Last updated: 19 September 2023

Next review: 19 September 2024

If you're setting up a business, or looking to expand to larger premises, you need to find the best property available to suit to your needs.

We've put together the following comprehensive, downloadable guide, to help businesses entering into a commercial property lease:

Initial considerations

Before starting your search for property through a commercial agent, you'll need to decide:

  • how much space you need
  • what the use of the property will be
  • your financial position

Then you can decide if you want to purchase or rent (lease) a property.

Lease agreements

A property can be leased in the following ways:

  • a lease of part
  • a lease of whole
  • an agreement to share space
  • a sublease

To lease a property, you'll need to sign the appropriate agreement. Some lettings may be on a short-term basis, while others may be for a longer time.

The term of a lease can vary between two to 25 years, but usually runs between three to five years. A short-term lease usually runs from between one to three years. A short lease with options to renew may be more suitable than a longer lease with break clauses. 

Under a short term lease, you'll usually only be responsible for the interior of the property. The landlord usually remains responsible for the exterior, dependent on the type of property and the terms offered. You'll also be able to negotiate with the landlord over any aspect of the lease. The Code for Leasing Business Premises aims to provide fairness between a landlord and tenant in negotiating the terms of a lease.

Heads of terms

Once basic terms have been negotiated, the landlord or the landlord’s agent will draw up the heads of terms. These are the main details of the proposed letting arrangement.

Costs involved

You will need to pay:

  • rent
  • Business Rates
  • utilities, including broadband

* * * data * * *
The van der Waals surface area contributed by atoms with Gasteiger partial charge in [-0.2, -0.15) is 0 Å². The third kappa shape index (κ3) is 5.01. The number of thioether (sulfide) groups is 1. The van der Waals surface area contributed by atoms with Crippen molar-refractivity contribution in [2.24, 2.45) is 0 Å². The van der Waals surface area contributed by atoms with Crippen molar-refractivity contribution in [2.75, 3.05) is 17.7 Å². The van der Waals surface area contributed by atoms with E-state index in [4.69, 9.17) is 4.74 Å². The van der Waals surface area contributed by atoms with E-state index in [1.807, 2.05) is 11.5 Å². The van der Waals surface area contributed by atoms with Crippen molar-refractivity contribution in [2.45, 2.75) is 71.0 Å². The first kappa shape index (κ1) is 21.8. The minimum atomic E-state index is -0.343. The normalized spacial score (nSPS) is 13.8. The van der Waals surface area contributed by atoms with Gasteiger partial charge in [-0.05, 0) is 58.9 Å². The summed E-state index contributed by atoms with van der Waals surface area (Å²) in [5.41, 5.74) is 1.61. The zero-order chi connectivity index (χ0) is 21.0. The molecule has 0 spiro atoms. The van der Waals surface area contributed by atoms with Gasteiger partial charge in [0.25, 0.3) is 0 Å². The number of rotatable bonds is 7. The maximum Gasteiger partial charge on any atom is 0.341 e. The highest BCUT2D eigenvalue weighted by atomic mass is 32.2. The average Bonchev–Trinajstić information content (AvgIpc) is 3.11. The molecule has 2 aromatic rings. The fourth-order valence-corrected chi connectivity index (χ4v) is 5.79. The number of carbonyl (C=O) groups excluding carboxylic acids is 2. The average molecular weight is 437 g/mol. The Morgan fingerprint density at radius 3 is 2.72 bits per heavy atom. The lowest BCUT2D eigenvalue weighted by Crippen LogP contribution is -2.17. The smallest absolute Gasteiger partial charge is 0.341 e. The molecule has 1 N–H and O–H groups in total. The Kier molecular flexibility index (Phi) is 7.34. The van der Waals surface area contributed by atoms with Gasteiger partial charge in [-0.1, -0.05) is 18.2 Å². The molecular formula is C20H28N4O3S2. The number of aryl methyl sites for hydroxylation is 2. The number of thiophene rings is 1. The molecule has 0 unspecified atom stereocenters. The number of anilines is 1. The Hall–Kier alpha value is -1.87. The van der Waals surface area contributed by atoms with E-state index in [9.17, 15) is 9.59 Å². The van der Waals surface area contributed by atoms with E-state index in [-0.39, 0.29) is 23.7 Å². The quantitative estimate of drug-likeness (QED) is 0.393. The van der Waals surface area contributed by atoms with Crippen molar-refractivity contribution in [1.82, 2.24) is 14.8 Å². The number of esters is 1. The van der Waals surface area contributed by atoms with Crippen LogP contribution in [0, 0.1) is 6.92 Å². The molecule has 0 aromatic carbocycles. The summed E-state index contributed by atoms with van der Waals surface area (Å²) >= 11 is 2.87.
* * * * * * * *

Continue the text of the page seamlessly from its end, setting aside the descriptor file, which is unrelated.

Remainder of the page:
• our legal and surveyor's fees

In addition:

  • VAT may be payable on top of rent
  • the lease may contain a rent review

Rent reviews are usual in leases of three years or more. If it's an 'upwards only' rent review, it means that you won't benefit from any decrease in market rent levels.

Security of tenure

If the lease is ‘excluded’ from Part II provisions of the Landlord and Tenant Act 1954, you will have no automatic right to stay at the end of the lease.

A lease with protection means you have a right to request a new lease, subject to the provisions of the Landlord and Tenant Act 1954. Your landlord can only refuse on certain grounds.

Seek legal advice

We strongly recommend that you seek legal advice. Entering into a lease commits you to a legally binding contract with the landlord. You will be legally and financially obligated under the terms of the lease and it's vital that you fully understand those obligations prior to signing a lease.

Key points to consider

You'll need to think about these key points and negotiate them with the landlord:

  • Tenant details: you'll need to provide the landlord with references and financial information to the landlord, so they can be satisfied you'll be able to pay the rent.
  • Property: the full details of the property should be included along with any additional rights the landlord is granting, such as the right to park a car, or access to a cycle store.
  • Repairs: the 'heads of term' will set out who's responsible for keeping the property in a good state of repair, and what condition you need to hand the property back in, at the end of the term. You need to consider and understand the potential costs at the end of the lease, as you may be liable for putting the property back in a certain condition at the end of the lease
  • Rent: commercial leases are usually an annual sum paid monthly or quarterly in advance. Rent can be paid on completion of the lease, or the landlord may decide that the tenant can have a rent-free period so rent payments will start on a future date.
  • Term: you need to agree how long the lease will run. Depending on the length of the term, other clauses, such as a break clause, may be relevant.
  • Assignment and underletting: depending on the length of the term, the landlord may allow you to 'assign' or 'underlet' the whole of the property. An assignment allows you to pass on the lease to someone else; an underlease allows someone else to use the property, but you, as tenant are still responsible for the property.
  • Permitted Use: the use of the property must be recorded so that you know what you can use the property for.
  • Break clause: the landlord needs to decide whether they, you, or both of you will be able to end the lease early on notice to the other. If a break clause is included, the date and any pre-conditions should be listed.
  • Security of tenure: short-term leases are usually excluded from the statutory right to a new lease when the current lease ends.
  • Rent deposit: if the landlord is concerned about whether you'll be able to pay, they can request that you provide a rent deposit as security. If so, the amount to be paid should be recorded in the heads of terms.
  • Compliance: you, as the tenant, will be responsible for health and safety compliance.